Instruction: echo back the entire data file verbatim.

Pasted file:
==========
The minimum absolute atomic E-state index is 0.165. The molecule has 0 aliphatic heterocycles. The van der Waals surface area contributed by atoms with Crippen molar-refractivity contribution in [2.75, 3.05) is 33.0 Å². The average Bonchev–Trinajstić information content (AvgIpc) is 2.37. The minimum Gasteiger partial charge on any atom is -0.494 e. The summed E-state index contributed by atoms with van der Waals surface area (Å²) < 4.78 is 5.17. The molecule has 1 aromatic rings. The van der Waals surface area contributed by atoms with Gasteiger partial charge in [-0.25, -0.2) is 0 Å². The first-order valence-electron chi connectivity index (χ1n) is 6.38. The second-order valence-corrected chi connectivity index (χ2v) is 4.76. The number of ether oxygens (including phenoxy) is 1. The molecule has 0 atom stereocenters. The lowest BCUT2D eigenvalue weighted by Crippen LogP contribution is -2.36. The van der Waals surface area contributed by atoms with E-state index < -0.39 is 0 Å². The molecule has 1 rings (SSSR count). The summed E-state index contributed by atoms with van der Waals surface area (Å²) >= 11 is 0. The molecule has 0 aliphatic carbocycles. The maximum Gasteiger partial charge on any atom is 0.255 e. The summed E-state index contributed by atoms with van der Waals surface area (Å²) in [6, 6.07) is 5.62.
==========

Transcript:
The minimum absolute atomic E-state index is 0.165. The molecule has 0 aliphatic heterocycles. The van der Waals surface area contributed by atoms with Crippen molar-refractivity contribution in [2.75, 3.05) is 33.0 Å². The average Bonchev–Trinajstić information content (AvgIpc) is 2.37. The minimum Gasteiger partial charge on any atom is -0.494 e. The summed E-state index contributed by atoms with van der Waals surface area (Å²) < 4.78 is 5.17. The molecule has 1 aromatic rings. The van der Waals surface area contributed by atoms with Gasteiger partial charge in [-0.25, -0.2) is 0 Å². The first-order valence-electron chi connectivity index (χ1n) is 6.38. The second-order valence-corrected chi connectivity index (χ2v) is 4.76. The number of ether oxygens (including phenoxy) is 1. The molecule has 0 atom stereocenters. The lowest BCUT2D eigenvalue weighted by Crippen LogP contribution is -2.36. The van der Waals surface area contributed by atoms with E-state index < -0.39 is 0 Å². The molecule has 1 rings (SSSR count). The summed E-state index contributed by atoms with van der Waals surface area (Å²) >= 11 is 0. The molecule has 0 aliphatic carbocycles. The maximum Gasteiger partial charge on any atom is 0.255 e. The summed E-state index contributed by atoms with van der Waals surface area (Å²) in [6, 6.07) is 5.62.